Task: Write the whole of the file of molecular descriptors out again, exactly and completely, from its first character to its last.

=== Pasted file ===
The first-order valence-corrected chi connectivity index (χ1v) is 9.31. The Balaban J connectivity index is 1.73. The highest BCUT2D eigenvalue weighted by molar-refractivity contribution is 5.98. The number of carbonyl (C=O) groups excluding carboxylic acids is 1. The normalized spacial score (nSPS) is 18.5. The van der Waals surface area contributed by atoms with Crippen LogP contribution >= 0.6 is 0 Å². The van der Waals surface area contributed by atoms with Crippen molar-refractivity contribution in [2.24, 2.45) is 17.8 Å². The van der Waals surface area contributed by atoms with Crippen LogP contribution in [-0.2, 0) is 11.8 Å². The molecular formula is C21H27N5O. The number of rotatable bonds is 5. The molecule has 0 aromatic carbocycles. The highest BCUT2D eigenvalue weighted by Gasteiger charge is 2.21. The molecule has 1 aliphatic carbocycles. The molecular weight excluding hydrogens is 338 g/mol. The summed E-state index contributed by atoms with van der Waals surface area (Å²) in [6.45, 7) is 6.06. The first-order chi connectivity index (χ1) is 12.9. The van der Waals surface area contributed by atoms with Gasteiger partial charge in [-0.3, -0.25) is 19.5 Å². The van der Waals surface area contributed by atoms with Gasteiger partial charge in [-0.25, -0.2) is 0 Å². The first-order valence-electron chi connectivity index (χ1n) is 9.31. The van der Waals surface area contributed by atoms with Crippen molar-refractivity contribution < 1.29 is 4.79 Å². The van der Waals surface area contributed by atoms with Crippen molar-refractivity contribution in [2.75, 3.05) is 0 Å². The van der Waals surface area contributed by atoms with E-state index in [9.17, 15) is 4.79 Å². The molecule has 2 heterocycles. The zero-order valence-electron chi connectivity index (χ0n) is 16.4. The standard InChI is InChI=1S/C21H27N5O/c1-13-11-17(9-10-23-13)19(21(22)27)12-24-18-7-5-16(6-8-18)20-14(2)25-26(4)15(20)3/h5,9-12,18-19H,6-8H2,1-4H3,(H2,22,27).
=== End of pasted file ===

The first-order valence-corrected chi connectivity index (χ1v) is 9.31. The Balaban J connectivity index is 1.73. The highest BCUT2D eigenvalue weighted by molar-refractivity contribution is 5.98. The number of carbonyl (C=O) groups excluding carboxylic acids is 1. The normalized spacial score (nSPS) is 18.5. The van der Waals surface area contributed by atoms with Crippen LogP contribution >= 0.6 is 0 Å². The van der Waals surface area contributed by atoms with Crippen molar-refractivity contribution in [2.24, 2.45) is 17.8 Å². The van der Waals surface area contributed by atoms with Crippen LogP contribution in [-0.2, 0) is 11.8 Å². The molecular formula is C21H27N5O. The number of rotatable bonds is 5. The molecule has 0 aromatic carbocycles. The highest BCUT2D eigenvalue weighted by Gasteiger charge is 2.21. The molecule has 1 aliphatic carbocycles. The molecular weight excluding hydrogens is 338 g/mol. The summed E-state index contributed by atoms with van der Waals surface area (Å²) in [6.45, 7) is 6.06. The first-order chi connectivity index (χ1) is 12.9. The van der Waals surface area contributed by atoms with Gasteiger partial charge in [-0.3, -0.25) is 19.5 Å². The van der Waals surface area contributed by atoms with Gasteiger partial charge in [-0.25, -0.2) is 0 Å². The first-order valence-electron chi connectivity index (χ1n) is 9.31. The van der Waals surface area contributed by atoms with Crippen molar-refractivity contribution < 1.29 is 4.79 Å². The van der Waals surface area contributed by atoms with Crippen molar-refractivity contribution in [2.75, 3.05) is 0 Å². The van der Waals surface area contributed by atoms with E-state index in [9.17, 15) is 4.79 Å². The molecule has 2 heterocycles. The zero-order valence-electron chi connectivity index (χ0n) is 16.4. The standard InChI is InChI=1S/C21H27N5O/c1-13-11-17(9-10-23-13)19(21(22)27)12-24-18-7-5-16(6-8-18)20-14(2)25-26(4)15(20)3/h5,9-12,18-19H,6-8H2,1-4H3,(H2,22,27).